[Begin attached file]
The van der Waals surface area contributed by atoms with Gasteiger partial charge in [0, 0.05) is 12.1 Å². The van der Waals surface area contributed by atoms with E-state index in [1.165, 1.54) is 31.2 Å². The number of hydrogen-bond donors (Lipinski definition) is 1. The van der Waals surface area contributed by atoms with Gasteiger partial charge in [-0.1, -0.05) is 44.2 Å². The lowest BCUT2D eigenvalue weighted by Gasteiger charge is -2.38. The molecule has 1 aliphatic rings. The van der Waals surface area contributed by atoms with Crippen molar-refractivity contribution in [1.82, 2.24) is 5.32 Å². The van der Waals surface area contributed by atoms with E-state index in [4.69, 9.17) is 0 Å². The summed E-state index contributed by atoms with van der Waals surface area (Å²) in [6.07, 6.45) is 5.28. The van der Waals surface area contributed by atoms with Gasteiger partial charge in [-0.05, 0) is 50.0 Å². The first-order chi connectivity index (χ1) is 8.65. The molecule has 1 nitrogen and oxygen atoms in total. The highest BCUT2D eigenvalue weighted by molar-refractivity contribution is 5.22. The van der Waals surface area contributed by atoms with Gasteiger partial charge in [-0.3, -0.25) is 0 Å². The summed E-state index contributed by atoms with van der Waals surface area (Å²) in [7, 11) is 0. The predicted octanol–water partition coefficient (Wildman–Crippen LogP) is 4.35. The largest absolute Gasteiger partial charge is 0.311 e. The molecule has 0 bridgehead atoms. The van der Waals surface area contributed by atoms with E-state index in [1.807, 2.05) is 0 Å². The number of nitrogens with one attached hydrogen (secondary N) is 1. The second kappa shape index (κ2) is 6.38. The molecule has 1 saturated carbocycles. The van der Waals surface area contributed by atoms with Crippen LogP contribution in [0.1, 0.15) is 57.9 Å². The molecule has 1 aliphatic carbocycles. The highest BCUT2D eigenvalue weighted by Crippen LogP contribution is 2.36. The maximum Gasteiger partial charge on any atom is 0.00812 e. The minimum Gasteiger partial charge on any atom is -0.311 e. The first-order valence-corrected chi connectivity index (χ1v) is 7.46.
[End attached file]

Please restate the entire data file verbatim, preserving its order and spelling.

The van der Waals surface area contributed by atoms with Gasteiger partial charge in [0, 0.05) is 12.1 Å². The van der Waals surface area contributed by atoms with E-state index in [1.165, 1.54) is 31.2 Å². The number of hydrogen-bond donors (Lipinski definition) is 1. The van der Waals surface area contributed by atoms with Gasteiger partial charge in [-0.1, -0.05) is 44.2 Å². The lowest BCUT2D eigenvalue weighted by Gasteiger charge is -2.38. The molecule has 1 aliphatic rings. The van der Waals surface area contributed by atoms with Crippen molar-refractivity contribution in [1.82, 2.24) is 5.32 Å². The van der Waals surface area contributed by atoms with E-state index in [4.69, 9.17) is 0 Å². The summed E-state index contributed by atoms with van der Waals surface area (Å²) in [6.07, 6.45) is 5.28. The van der Waals surface area contributed by atoms with Gasteiger partial charge in [-0.05, 0) is 50.0 Å². The first-order chi connectivity index (χ1) is 8.65. The molecule has 1 nitrogen and oxygen atoms in total. The highest BCUT2D eigenvalue weighted by molar-refractivity contribution is 5.22. The van der Waals surface area contributed by atoms with Gasteiger partial charge in [-0.3, -0.25) is 0 Å². The summed E-state index contributed by atoms with van der Waals surface area (Å²) in [7, 11) is 0. The predicted octanol–water partition coefficient (Wildman–Crippen LogP) is 4.35. The largest absolute Gasteiger partial charge is 0.311 e. The molecule has 0 bridgehead atoms. The van der Waals surface area contributed by atoms with E-state index in [1.807, 2.05) is 0 Å². The number of nitrogens with one attached hydrogen (secondary N) is 1. The second kappa shape index (κ2) is 6.38. The molecule has 1 saturated carbocycles. The van der Waals surface area contributed by atoms with Crippen LogP contribution in [0.1, 0.15) is 57.9 Å². The molecule has 1 aliphatic carbocycles. The highest BCUT2D eigenvalue weighted by Crippen LogP contribution is 2.36. The maximum Gasteiger partial charge on any atom is 0.00812 e. The minimum Gasteiger partial charge on any atom is -0.311 e. The first-order valence-corrected chi connectivity index (χ1v) is 7.46.